Michigan Armenians mark genocide by Turks
The Associated Press
4/22/04 2:02 AM
DEARBORN, Mich. (AP) — Armenian Americans are preparing to mark the
89th anniversary of a mass murder that helped mark the the 1900s as
the century of genocide.
Before the Nazi slaughtered 6 million Jews, before the Khmer Rouge
killed 1.7 million of their fellow Cambodians, before Rwandan Hutus
killed 800,000 ethnic Tutsis, the Armenians of Turkey endured mass
slaughter at the hands of the Ottoman Turks.
Armenians say they lost 1.5 million people in 1915-23, during and
after World War I, as Turkish authorities forced them out of eastern
Turkey. Turkey says the death count is inflated and that the deaths
were a result of civil unrest.
But Adolf Hitler cited the killing of the Armenians as a precedent for
his own slaughter of the Jews two decades later.
“Kill without mercy!” the Nazi leader told his military on the eve of
the Holocaust. “Who today remembers the annihilation of the
Armenians?” Southeastern Michigan is home to about 40,000
Armenian-Americans. On Friday, they start a series of events marking
the 89th anniversary of the Armenian Genocide.
Lawmakers, including U.S. Sen. Carl Levin, D-Mich., are pushing for a
commemoration of the genocide. He Levin has signed a letter to
President Bush urging him to officially call the deaths a genocide.
The Rev. Daron Stepanian of St. Sarkis Armenian Apostolic Church in
Dearborn recalled the story of what Talat Pashah had declared when the
Pashah was the leader of the Young Turks, a group of military officers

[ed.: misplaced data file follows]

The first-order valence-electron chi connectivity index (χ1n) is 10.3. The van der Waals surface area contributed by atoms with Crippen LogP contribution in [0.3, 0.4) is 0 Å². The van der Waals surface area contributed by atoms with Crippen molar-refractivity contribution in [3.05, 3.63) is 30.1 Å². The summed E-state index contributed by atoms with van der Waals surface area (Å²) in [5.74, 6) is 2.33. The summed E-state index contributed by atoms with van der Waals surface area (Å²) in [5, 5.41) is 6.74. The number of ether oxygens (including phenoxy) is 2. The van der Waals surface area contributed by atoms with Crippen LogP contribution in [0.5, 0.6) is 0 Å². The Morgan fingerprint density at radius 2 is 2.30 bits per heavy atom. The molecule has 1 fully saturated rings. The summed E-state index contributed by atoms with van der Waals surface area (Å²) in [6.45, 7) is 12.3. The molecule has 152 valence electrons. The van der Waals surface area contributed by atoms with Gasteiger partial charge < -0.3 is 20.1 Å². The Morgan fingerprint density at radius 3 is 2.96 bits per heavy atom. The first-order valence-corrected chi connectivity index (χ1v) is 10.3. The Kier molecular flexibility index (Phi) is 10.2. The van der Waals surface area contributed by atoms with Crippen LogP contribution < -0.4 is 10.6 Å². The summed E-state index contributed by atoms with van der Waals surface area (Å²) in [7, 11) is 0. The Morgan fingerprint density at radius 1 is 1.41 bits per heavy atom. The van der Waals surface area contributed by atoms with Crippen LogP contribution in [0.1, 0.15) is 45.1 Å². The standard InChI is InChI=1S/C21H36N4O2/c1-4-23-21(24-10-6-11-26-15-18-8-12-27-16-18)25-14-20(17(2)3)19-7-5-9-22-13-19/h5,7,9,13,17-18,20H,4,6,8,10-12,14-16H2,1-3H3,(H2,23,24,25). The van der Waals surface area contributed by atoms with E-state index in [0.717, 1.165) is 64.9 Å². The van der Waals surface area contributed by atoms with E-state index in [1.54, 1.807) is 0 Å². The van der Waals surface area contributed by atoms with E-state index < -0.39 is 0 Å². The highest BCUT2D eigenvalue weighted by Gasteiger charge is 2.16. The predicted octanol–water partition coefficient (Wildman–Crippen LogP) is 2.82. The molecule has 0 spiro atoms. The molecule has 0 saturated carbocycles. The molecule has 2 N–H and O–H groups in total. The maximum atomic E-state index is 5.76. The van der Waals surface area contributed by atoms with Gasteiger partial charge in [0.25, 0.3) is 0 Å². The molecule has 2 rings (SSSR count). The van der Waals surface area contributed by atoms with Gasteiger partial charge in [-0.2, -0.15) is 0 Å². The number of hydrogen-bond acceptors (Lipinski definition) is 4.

who in 1908 staged a coup to overthrow the sultan who ruled the
“He said they would keep one Armenian in a museum so future
generations would know what an Armenian looked like,” Stepanian told
The Detroit News.
Each year, April 24 is marked as “Martyrs Day” because 400 Armenian
intellectuals were rounded up and killed in Istanbul on April 24,
Turkey, an ally of Germany and an enemy of czarist Russia in World War
I, announced during the war that Armenians had been, for their own
safety, evacuated to strategic hamlets so they would not be caught
between Turkey and Russia.
In reality, hundreds of thousands of Armenians were marched into the
Syrian desert to die of thirst, exposure, starvation and disease.
“The world should care,” Stepanian said. “Hitler himself said, `Who
remembers the Armenians?’ Acknowledgement must come.”
“Righteous people have a moral imperative not to let the (Armenian)
Genocide or the Holocaust go unremembered and unmourned,” University
of Michigan-Dearborn historian Dennis R. Papazian wrote in an opinion
column in the Detroit Free Press. “To do so would be to make us less
human and to encourage the repetition of evil.”